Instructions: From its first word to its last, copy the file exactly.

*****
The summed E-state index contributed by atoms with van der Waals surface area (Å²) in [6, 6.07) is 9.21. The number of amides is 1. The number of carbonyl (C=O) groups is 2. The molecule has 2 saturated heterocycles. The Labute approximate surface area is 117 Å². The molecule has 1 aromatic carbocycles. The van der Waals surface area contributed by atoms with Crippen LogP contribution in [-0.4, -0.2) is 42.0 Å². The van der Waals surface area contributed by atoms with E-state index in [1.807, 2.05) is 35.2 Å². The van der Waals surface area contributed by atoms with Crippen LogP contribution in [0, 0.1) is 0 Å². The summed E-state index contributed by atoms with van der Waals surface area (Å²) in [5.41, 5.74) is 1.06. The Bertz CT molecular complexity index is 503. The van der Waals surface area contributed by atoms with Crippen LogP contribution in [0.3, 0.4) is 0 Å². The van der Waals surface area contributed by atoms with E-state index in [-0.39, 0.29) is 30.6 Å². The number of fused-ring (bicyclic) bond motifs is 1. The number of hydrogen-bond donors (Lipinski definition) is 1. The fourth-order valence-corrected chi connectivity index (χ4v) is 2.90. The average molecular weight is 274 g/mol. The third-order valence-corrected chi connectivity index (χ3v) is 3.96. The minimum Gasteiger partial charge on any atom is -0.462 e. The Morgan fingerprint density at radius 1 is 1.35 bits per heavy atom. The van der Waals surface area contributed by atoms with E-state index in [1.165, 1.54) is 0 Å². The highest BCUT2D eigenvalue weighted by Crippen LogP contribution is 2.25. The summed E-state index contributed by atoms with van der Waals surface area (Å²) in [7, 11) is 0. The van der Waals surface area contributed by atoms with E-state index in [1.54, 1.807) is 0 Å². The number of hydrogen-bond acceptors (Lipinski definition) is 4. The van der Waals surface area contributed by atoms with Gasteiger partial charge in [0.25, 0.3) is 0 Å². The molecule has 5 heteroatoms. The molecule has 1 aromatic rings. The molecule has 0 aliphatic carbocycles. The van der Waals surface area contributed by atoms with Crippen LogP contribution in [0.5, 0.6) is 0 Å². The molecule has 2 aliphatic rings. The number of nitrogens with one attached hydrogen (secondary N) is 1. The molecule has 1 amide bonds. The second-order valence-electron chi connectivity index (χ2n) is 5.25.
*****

The summed E-state index contributed by atoms with van der Waals surface area (Å²) in [6, 6.07) is 9.21. The number of amides is 1. The number of carbonyl (C=O) groups is 2. The molecule has 2 saturated heterocycles. The Labute approximate surface area is 117 Å². The molecule has 1 aromatic carbocycles. The van der Waals surface area contributed by atoms with Crippen LogP contribution in [-0.4, -0.2) is 42.0 Å². The van der Waals surface area contributed by atoms with E-state index in [1.807, 2.05) is 35.2 Å². The van der Waals surface area contributed by atoms with Crippen LogP contribution in [0, 0.1) is 0 Å². The summed E-state index contributed by atoms with van der Waals surface area (Å²) in [5.41, 5.74) is 1.06. The Bertz CT molecular complexity index is 503. The van der Waals surface area contributed by atoms with Crippen LogP contribution in [0.3, 0.4) is 0 Å². The van der Waals surface area contributed by atoms with E-state index in [-0.39, 0.29) is 30.6 Å². The number of fused-ring (bicyclic) bond motifs is 1. The number of hydrogen-bond donors (Lipinski definition) is 1. The fourth-order valence-corrected chi connectivity index (χ4v) is 2.90. The average molecular weight is 274 g/mol. The third-order valence-corrected chi connectivity index (χ3v) is 3.96. The minimum Gasteiger partial charge on any atom is -0.462 e. The Morgan fingerprint density at radius 1 is 1.35 bits per heavy atom. The van der Waals surface area contributed by atoms with E-state index in [1.165, 1.54) is 0 Å². The highest BCUT2D eigenvalue weighted by Crippen LogP contribution is 2.25. The summed E-state index contributed by atoms with van der Waals surface area (Å²) in [7, 11) is 0. The van der Waals surface area contributed by atoms with E-state index in [1.54, 1.807) is 0 Å². The number of hydrogen-bond acceptors (Lipinski definition) is 4. The van der Waals surface area contributed by atoms with Gasteiger partial charge in [0.25, 0.3) is 0 Å². The molecule has 5 heteroatoms. The molecule has 1 aromatic rings. The molecule has 0 aliphatic carbocycles. The van der Waals surface area contributed by atoms with Crippen LogP contribution in [0.5, 0.6) is 0 Å². The molecule has 2 aliphatic rings. The number of nitrogens with one attached hydrogen (secondary N) is 1. The molecule has 1 amide bonds. The second-order valence-electron chi connectivity index (χ2n) is 5.25.